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I hear people who say they move beer to secondary to avoid off flavors. A new brewer can increase their chance of of flavors more by moving it. Moving to clarify or age is another matter. That said there are other ways to clarify and age your beer.

Flars - I had the same issue with my first brew. I had a lot of space in my secondary and was concerned about the same thing. For my next attempt, I’ve definitely decided to bypass the secondary and bottle directly from the primary. Aside from dry hopping, adding fruit, or gaining clarification, I haven’t seen any convincing evidence to risk running a secondary. Is that a reasonable approach in your opinion?

It is a reasonable approach.

Bottling directly from the primary though may cause some inefficiencies. You would need to add the priming sugar to each bottle which to me would be time consuming. Added risk of the sphon dropping into the trub also. Adding the priming sugar to the fermentor would be hit and miss on getting the same amount in each bottle during filling. If you added the priming sugar and then stirred to mix it the trub layer would be raised.

I prefer to use the bottling bucket for getting the priming sugar well mixed and fill the bottles fairly efficiently. The out flow of the siphon tube will move the beer in a circular motion with the tube in a partial curl flat to the bottom of the bucket. The surface of the beer will be exposed to air, but only briefly during bottling. It is also very easy to fill bottles with one hand using a spring tip bottling wand attached to bucket spigot instead of trying to control a siphon.

I’m sitting on a mechanics rolling stool as I fill bottles. Roll instead of reaching.

Flars-thread stealing here but last Sat. I brewed a dry stout and had to put it in the last available fermenter, a 5 gal carboy. I wanted to watch it since the bucket blocks my view. Anyhow, the stout blew off the airlock and made a mess. Unfortunately I was lax and didn’t check on it thinking with current temperatures it wouldn’t be very active at 56. It’s now at 62 and bubbling but I’m wondering if it’s ok to top off with some water now that the Krausen passed. Otherwise I only have 4 gallons.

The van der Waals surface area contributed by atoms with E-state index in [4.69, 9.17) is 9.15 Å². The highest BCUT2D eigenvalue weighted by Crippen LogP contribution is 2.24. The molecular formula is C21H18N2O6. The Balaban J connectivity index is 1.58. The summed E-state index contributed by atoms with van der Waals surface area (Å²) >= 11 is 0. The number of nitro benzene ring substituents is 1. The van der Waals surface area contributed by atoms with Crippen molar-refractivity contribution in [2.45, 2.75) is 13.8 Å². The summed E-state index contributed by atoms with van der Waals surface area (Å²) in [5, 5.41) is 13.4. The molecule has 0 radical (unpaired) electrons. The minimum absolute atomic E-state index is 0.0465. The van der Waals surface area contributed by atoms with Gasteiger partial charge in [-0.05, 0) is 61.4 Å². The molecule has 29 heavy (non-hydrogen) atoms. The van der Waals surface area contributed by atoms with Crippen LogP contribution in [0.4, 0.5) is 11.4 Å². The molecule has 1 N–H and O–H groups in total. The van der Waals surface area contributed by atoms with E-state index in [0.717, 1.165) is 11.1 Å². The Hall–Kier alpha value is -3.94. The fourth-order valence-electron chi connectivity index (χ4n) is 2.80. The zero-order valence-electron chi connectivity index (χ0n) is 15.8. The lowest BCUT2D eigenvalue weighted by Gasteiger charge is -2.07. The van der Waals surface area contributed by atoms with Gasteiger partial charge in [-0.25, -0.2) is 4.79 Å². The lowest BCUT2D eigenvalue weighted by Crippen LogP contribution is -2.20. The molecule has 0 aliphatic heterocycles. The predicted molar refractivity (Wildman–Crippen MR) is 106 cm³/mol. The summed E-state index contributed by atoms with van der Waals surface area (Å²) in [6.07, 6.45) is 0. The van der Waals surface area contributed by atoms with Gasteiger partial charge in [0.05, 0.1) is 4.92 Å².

Adding a gallon of water is probably going to do way more harm than good at this point. The good thing about a DIS is they’re usually pretty low gravity and don’t need to stay in the fermenter too long. Your beer will be fine for several weeks with a gallon of headspace, so I’d just leave it alone until it’s done, then package as normal. It should be done after 3 weeks or so, and that isn’t nearly enough time for the extra headspace to cause a problem.

Thanks for your help, don’t think I’ll use this carboy again.

Keep it for future use, though… When I’m in need of a primary fermenter, I’ll rack into a 5 gallon carboy to free up the bucket. Also great when you want to re-use the yeast cake that’s in uour primary fermenter. Rack the beer to secondary, dump out some of the yeast cake, and pour fresh wort into the bucket.